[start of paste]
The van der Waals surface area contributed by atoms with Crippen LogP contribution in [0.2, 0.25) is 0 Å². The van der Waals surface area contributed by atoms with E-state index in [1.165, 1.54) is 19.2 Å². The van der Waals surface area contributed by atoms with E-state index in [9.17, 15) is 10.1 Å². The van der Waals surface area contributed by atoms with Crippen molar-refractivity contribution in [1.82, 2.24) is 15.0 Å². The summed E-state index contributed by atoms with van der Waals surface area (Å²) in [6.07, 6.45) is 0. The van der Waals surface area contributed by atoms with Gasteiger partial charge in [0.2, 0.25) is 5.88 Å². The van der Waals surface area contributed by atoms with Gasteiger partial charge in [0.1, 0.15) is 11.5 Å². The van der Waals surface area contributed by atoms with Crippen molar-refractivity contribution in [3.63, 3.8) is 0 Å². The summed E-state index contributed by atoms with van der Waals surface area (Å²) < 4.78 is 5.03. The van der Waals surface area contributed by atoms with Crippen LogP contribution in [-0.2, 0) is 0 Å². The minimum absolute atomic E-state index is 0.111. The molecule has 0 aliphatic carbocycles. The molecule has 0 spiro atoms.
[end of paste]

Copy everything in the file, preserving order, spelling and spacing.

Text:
The van der Waals surface area contributed by atoms with Crippen LogP contribution in [0.2, 0.25) is 0 Å². The van der Waals surface area contributed by atoms with E-state index in [1.165, 1.54) is 19.2 Å². The van der Waals surface area contributed by atoms with E-state index in [9.17, 15) is 10.1 Å². The van der Waals surface area contributed by atoms with Crippen molar-refractivity contribution in [1.82, 2.24) is 15.0 Å². The summed E-state index contributed by atoms with van der Waals surface area (Å²) in [6.07, 6.45) is 0. The van der Waals surface area contributed by atoms with Gasteiger partial charge in [0.2, 0.25) is 5.88 Å². The van der Waals surface area contributed by atoms with Gasteiger partial charge in [0.1, 0.15) is 11.5 Å². The van der Waals surface area contributed by atoms with Crippen molar-refractivity contribution in [3.63, 3.8) is 0 Å². The summed E-state index contributed by atoms with van der Waals surface area (Å²) < 4.78 is 5.03. The van der Waals surface area contributed by atoms with Crippen LogP contribution in [-0.2, 0) is 0 Å². The minimum absolute atomic E-state index is 0.111. The molecule has 0 aliphatic carbocycles. The molecule has 0 spiro atoms.